Well the main frame of reference I'm using is the verb(s) for "to be" in IE languages. There seems to be so much variation in both the phonology and morphology, yet with things like numbers, while there is certainly sound variation, it doesn't seem to be nearly to the extent of this verb paradigm. The explanation previously given to me was that 'to be' is used so often that it is subject to a great deal of change. But then you have words like numbers which, even on the Indian subcontinent, still readily resemble European forms.
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Re: Linguistics thread

Postby linguoboy » 2017-02-28, 21:52

razlem wrote:Well the main frame of reference I'm using is the verb(s) for "to be" in IE languages. There seems to be so much variation in both the phonology and morphology, yet with things like numbers, while there is certainly sound variation, it doesn't seem to be nearly to the extent of this verb paradigm. The explanation previously given to me was that 'to be' is used so often that it is subject to a great deal of change. But then you have words like numbers which, even on the Indian subcontinent, still readily resemble European forms.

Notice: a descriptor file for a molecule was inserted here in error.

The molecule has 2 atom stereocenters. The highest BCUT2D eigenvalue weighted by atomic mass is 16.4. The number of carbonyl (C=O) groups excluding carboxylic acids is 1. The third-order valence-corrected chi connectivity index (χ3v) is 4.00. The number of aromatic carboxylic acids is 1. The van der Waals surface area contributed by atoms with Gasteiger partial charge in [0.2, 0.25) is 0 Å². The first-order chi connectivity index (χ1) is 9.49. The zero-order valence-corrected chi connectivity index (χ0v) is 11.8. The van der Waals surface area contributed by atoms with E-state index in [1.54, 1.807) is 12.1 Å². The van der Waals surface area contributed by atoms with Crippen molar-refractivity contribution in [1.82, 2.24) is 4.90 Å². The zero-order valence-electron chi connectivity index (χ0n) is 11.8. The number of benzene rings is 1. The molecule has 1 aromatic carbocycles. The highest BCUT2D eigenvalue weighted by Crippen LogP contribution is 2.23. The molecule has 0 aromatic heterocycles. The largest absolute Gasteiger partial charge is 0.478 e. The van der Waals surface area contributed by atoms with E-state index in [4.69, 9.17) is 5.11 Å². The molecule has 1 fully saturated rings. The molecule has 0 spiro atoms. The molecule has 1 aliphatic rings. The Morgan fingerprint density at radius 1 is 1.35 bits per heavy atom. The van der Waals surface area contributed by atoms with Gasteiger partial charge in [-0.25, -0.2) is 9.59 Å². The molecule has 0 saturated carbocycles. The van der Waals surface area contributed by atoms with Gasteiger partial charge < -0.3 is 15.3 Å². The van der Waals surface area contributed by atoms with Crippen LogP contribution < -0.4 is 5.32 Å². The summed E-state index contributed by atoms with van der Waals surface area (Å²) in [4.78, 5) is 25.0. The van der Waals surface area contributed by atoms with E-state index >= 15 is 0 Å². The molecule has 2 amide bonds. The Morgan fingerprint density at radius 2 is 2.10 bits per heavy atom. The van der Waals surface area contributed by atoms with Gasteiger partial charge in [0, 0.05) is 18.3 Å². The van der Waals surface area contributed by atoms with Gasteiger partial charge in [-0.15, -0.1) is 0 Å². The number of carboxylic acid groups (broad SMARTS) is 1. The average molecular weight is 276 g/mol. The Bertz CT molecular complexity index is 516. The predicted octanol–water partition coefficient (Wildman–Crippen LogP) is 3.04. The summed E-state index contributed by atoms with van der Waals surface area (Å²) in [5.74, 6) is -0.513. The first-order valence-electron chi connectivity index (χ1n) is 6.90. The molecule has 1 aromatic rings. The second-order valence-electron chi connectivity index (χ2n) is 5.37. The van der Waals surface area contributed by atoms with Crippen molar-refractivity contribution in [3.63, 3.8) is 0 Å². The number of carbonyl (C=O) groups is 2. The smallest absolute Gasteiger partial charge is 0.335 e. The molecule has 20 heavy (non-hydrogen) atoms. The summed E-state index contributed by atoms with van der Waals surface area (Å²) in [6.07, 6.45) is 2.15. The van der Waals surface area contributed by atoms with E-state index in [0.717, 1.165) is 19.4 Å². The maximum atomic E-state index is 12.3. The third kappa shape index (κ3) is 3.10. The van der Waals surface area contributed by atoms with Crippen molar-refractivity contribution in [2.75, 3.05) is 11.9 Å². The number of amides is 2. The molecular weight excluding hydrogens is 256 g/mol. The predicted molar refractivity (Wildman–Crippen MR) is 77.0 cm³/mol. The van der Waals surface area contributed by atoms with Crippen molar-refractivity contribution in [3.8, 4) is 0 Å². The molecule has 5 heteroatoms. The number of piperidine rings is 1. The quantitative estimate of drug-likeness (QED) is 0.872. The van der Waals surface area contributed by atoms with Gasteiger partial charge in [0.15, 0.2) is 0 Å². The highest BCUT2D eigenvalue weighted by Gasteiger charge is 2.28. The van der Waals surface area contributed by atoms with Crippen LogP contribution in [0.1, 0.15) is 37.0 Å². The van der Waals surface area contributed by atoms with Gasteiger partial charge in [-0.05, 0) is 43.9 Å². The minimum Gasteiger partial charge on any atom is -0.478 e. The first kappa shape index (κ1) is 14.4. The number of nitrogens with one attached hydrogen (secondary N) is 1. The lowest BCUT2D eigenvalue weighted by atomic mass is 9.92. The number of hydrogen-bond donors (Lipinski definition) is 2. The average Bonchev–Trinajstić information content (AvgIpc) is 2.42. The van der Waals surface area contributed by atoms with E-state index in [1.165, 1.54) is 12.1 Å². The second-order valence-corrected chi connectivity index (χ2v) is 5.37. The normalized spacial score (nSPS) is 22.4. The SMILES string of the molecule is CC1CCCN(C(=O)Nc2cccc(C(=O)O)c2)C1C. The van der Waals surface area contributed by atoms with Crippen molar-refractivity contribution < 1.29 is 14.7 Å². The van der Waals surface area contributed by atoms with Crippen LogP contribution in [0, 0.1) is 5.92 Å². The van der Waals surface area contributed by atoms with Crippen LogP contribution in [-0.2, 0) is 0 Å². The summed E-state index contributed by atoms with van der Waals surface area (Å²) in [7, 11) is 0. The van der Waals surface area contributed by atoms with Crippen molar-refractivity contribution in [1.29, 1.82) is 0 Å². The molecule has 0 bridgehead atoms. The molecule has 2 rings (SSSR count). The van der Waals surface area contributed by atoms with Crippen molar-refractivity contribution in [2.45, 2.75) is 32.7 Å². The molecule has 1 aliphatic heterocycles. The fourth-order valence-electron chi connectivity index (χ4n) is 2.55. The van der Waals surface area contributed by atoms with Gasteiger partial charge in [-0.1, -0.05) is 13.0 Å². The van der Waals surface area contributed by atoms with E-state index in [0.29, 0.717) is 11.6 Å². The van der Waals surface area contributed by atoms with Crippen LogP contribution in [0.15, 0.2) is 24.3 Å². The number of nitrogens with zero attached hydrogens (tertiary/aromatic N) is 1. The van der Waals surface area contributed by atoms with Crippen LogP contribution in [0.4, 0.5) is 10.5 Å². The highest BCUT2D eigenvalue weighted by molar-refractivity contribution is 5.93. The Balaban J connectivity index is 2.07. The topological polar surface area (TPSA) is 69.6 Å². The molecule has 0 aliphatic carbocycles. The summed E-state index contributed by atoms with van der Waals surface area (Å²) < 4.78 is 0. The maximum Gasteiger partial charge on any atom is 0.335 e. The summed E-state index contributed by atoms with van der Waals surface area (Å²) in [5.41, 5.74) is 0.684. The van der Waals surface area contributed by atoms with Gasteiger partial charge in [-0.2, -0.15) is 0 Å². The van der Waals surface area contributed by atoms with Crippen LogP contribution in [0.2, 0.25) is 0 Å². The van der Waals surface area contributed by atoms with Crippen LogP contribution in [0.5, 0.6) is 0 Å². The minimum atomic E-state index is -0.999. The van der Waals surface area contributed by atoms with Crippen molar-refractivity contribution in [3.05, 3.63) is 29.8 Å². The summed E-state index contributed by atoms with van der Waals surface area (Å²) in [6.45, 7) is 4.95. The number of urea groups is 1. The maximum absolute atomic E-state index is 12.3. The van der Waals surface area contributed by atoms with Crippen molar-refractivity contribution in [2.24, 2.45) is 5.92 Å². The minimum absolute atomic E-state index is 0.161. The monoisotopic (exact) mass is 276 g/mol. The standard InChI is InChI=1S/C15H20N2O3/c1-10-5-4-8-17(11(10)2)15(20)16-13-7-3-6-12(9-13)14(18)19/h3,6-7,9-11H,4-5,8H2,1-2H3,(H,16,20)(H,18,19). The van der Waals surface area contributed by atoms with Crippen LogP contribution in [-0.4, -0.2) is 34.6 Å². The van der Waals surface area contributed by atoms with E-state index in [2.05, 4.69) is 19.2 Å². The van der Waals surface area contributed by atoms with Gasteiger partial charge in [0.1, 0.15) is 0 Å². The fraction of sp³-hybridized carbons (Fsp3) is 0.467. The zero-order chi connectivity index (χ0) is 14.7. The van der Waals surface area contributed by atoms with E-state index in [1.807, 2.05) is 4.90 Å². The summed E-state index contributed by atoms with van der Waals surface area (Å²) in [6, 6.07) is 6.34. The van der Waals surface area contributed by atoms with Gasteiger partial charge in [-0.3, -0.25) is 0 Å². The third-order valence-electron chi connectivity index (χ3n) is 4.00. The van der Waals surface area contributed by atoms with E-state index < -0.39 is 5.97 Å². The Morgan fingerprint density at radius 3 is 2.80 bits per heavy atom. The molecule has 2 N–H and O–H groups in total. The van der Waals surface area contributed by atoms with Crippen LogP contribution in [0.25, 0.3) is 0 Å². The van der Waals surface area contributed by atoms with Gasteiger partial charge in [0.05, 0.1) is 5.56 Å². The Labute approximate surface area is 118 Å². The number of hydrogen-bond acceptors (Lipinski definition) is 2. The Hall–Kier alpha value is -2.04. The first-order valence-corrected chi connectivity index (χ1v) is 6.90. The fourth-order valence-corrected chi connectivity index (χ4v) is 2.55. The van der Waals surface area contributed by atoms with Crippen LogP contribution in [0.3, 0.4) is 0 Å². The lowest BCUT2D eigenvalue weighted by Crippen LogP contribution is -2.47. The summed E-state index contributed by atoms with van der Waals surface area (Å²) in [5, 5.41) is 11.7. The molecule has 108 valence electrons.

You can check the frequency of use yourself, but forms of be are used far more frequently than numbers. For instance, take the paragraph you just wrote:

Forms of be: 9
Numbers: 0[*]

[*] Or 1, if you're willing to count forms of the indefinite article. (And it is worth noting that numbers get increasingly less common as they increase in size and by far the most variation in the set of numbers inherited from PIE is seen in the reflexes of "one".)
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Re: Linguistics thread

Postby razlem » 2017-02-28, 21:57

Ah, I see. I guess I didn't consider how much more the forms were used. I wonder if there's a critical mass then of rate of use/rate of change, or if the nature of the word (i.e. nouns vs verbs) affect the rate of phonological change.